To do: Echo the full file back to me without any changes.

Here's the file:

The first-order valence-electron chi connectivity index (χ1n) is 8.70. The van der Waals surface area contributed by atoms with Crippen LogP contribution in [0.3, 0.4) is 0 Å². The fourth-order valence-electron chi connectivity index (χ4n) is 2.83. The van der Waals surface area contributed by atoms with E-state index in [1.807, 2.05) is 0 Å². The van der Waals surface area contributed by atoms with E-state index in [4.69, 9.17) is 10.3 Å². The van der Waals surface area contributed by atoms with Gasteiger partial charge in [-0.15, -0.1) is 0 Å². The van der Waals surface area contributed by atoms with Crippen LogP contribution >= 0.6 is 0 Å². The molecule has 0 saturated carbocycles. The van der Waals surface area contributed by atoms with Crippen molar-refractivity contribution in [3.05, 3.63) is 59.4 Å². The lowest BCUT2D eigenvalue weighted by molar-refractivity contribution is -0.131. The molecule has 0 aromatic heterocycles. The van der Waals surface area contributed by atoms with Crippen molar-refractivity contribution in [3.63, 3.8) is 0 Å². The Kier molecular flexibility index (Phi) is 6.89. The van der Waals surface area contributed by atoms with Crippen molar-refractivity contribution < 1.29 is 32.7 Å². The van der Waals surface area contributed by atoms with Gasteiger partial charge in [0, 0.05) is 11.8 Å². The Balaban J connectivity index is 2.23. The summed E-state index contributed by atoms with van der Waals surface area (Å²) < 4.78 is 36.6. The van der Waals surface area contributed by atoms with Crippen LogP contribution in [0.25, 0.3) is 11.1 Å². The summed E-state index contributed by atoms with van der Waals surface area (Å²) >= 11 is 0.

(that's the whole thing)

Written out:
The first-order valence-electron chi connectivity index (χ1n) is 8.70. The van der Waals surface area contributed by atoms with Crippen LogP contribution in [0.3, 0.4) is 0 Å². The fourth-order valence-electron chi connectivity index (χ4n) is 2.83. The van der Waals surface area contributed by atoms with E-state index in [1.807, 2.05) is 0 Å². The van der Waals surface area contributed by atoms with E-state index in [4.69, 9.17) is 10.3 Å². The van der Waals surface area contributed by atoms with Gasteiger partial charge in [-0.15, -0.1) is 0 Å². The van der Waals surface area contributed by atoms with Crippen LogP contribution >= 0.6 is 0 Å². The molecule has 0 saturated carbocycles. The van der Waals surface area contributed by atoms with Crippen molar-refractivity contribution in [3.05, 3.63) is 59.4 Å². The lowest BCUT2D eigenvalue weighted by molar-refractivity contribution is -0.131. The molecule has 0 aromatic heterocycles. The van der Waals surface area contributed by atoms with Crippen molar-refractivity contribution in [3.63, 3.8) is 0 Å². The Kier molecular flexibility index (Phi) is 6.89. The van der Waals surface area contributed by atoms with Crippen molar-refractivity contribution < 1.29 is 32.7 Å². The van der Waals surface area contributed by atoms with Gasteiger partial charge in [0, 0.05) is 11.8 Å². The Balaban J connectivity index is 2.23. The summed E-state index contributed by atoms with van der Waals surface area (Å²) < 4.78 is 36.6. The van der Waals surface area contributed by atoms with Crippen LogP contribution in [0.25, 0.3) is 11.1 Å². The summed E-state index contributed by atoms with van der Waals surface area (Å²) >= 11 is 0.